When you look at a logo, what do you see? Probably a simple, yet creative design that represents a brand. Although most logos are designed to be relatively simple, does that make their creation a simple process? No. We are exposed to thousands of marketing messages every day, which makes it difficult for brands to compete for viewers’ attention. As a result, brands may only have a split second to get their message out. Therefore, effective logo design is vital to brands and the task of creating a logo to appropriately represent a brand should not be taken lightly.
One of the major components of logo design is the color scheme. Colors are incredibly important to logos because they can help audiences position the logo (and represent a brand). For example, McDonald’s, Carl’s Jr., In-N-Out Burger, Burger King, and Wendy’s all contain the colors red and yellow. Red normally represents courage, energy, boldness, love, and sexuality; yellow generally represents warmth and optimism. However, when you mix the two together, they can represent another idea, food and hunger. We often associate red and yellow with the condiments ketchup and mustard, which is why those brands use red and yellow in their logos to get audiences to visit the restaurants. Subway uses green and yellow to represent health and freshness. Below is a list of general ideas associated with specific colors:
- White: light, purity, innocence, goodness, and safety.
- Black: power, death, evil, elegance, and the unknown.
- Red: courage, energy, boldness, love, sexuality, passion, war, danger, and power.
- Orange: joy, enthusiasm, happiness, and creativity.
- Yellow: joy, intellect, energy, caution, and freshness.
- Green: freshness, growth, harmony, envy, fertility, and nature.
- Blue: stability, trust, loyalty, wisdom, confidence, healing, and softness.
- Purple: royalty, nobility, power, luxury, and femininity.
- Pink: femininity, playfulness, and sweetness.
- Brown: stability, nature, and masculinity.
- Gold: royalty, loyalty, and wealth.
Relevance to the Brand
In order to represent a brand, the logo needs to properly represent the attributes of the brand. For example, Wikipedia is known as the free online encyclopedia, where users can contribute to articles to add in more information. The website and application is also available in many different languages. Their detailed logo contains letters from different languages on individual puzzle pieces. Those puzzle pieces make up a nearly completed sphere. The unique attributes of Wikipedia’s website are used in the logo to help place a specific message in minds of consumers.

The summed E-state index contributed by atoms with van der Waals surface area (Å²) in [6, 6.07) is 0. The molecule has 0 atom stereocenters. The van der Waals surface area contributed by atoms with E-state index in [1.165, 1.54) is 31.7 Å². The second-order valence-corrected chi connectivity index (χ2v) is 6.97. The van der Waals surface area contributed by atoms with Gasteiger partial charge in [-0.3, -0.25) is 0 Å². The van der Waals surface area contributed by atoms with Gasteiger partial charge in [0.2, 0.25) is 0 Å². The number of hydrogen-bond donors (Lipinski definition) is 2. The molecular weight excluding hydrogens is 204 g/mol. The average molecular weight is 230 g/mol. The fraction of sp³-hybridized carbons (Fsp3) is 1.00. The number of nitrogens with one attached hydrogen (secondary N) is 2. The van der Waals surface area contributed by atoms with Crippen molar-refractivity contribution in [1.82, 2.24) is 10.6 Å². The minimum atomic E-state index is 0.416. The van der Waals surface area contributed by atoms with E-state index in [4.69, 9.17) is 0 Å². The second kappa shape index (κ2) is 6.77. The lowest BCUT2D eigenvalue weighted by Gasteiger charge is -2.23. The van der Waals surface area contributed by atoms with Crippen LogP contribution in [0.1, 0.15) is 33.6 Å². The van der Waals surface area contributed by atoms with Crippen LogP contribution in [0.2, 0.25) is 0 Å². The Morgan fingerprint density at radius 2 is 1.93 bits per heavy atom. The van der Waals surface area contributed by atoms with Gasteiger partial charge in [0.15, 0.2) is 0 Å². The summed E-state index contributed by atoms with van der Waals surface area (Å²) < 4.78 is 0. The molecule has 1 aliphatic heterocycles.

The Apple, Inc. logo also clearly depicts the company’s attributes. The well-known logo consists of an apple icon with a bite taken out of it. This represents Apple’s successful, easy-to-use products and their clean design aesthetic.
Now that we live in the digital age, logos need to be accessible on multiple forms of media. There are many elements to consider with logo flexibility:
- Logo size: Size can change depending on the form of media you choose to use. Although a logo may look great as 180×180 pixel profile picture, will it still look good when the size is increased elsewhere? Is it vector based? If not, is it large enough to work on banners and other large forms of media?
- Color: While we discussed color above, there are some flexibility issues that can cause problems for brands. The colors of a logo will need to look professional on multiple backgrounds, and with multiple design styles. Certain brands have logos that contain multiple colors, but can be turned monochromatic if necessary. Designers need to consider the media platforms being used before colors are incorporated.
- Cross-Cultural branding: If your brand is currently doing business in multiple countries, or considering expanding into other countries, there are multiple variables that need to be considered. Colors represent different ideas in different cultures. What works in the United States may not work in France or Germany. Symbols also contain different meanings in different countries. For example, the logo for Thumbs Up (a nonprofit organization for kids), would not be acceptable in the middle east and parts of Italy because a thumbs up gesture is considered a rude gesture.
Logos take time and effort to create because of all the different variables that have to be considered. It is important to create a logo that represents your brand with a visual design that helps convey the brand’s specific message. A brand’s logo is the visual representation of the company, so it is imperative that the image appropriately represent the brand’s identity.